INTERVIEW JAMES BARNOR: 'I'm pleased to be alive at 94 years and still be talking about my pictures.'
In response to his exhibition at FOMU, we had a talk with James Barnor. His versatile talent and influential images make him a pioneer in the history of photography. In recent years, Barnor's work has received increasing international attention for its unique insight into a crucial era of the 20th century.
'I was born into a family of photographers. When I left school the teacher gave me a camera. He gave me a a brownie camera, baby brownie, and without any training, I started taking pictures.' This marks the beginning of the career of the British-Ghanaian photographer James Barnor (1929). In 1949, he establishes his photography studio, Ever Young, in the Ghanaian capital, Accra.
His studio Ever Young, grew into a pivotal meeting place for young Ghanaians who longed for freedom from British colonial rule. From 1951, Barnor also became one of his country's first local photojournalists. His studio work and street photography captured the pride and exuberance of a vibrant city on the cusp of independence, obtained in 1957.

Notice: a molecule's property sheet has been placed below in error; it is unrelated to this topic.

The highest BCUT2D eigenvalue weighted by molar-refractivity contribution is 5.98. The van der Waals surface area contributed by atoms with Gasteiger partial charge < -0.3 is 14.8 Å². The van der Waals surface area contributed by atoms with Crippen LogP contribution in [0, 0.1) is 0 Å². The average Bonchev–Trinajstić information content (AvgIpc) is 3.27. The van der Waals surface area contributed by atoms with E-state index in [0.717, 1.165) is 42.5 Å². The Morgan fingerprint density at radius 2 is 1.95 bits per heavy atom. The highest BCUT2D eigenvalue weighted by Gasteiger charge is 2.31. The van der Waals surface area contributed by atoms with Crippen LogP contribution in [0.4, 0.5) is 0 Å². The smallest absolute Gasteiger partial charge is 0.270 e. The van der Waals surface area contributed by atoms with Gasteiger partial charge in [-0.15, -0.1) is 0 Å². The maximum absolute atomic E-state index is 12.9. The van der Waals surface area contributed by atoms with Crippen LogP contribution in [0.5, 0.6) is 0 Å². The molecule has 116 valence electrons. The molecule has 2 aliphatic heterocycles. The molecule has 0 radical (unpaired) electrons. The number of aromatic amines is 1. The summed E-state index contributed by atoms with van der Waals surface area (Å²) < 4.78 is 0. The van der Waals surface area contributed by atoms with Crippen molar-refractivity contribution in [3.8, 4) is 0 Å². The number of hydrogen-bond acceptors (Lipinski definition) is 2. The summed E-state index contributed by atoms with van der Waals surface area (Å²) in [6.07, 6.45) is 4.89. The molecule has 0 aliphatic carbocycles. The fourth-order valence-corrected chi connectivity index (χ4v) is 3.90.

Barnor in Belgium
In 1969, Barnor spent several months in Belgium. 'I was 10 years in Ghana as photographic apprentice and then another ten years in England, London, where I studied colour and had to do some further studies with Agfa Gevaert. That was what brought me here in Antwerp, Mortsel specially'
In Mortsel, Antwerp, at the Agfacolorschool, he is introduced to the unique development process of Agfa-Gevaert. 'In the night, I'll take a tram and come to Antwerp and just go around, you know, or go to a nightclub and spend some time there.' according to Barnor. 'I was amazed by the lights in Antwerp. I felt like taking pictures all the time, taking the pictures.' After a decade which saw his artistry and craftsmanship flourish, he returned to Ghana in 1970. He opened the country's first commercial colour-processing laboratory in Accra and became a representative for Agfa-Gevaert.
In recent years, Barnor's work has received increasing international attention for its unique insight into a crucial era of the 20th century. James Barnor: Studio of Life provides a retrospective of the photographer's exceptional trajectory, and of a long underrepresented perspective of modern world history.
James Barnor - Studio of Life offers an overview of James Barnor's (b. Ghana, 1929) remarkable career. His multifaceted and powerful images made him a photography pioneer. This exhibition not only showcases Barnor's rich and diverse body of work but also examines the cultural connections between Accra, London and Antwerp.
from 26.10.2023 until 10.03.2024 at FOMU
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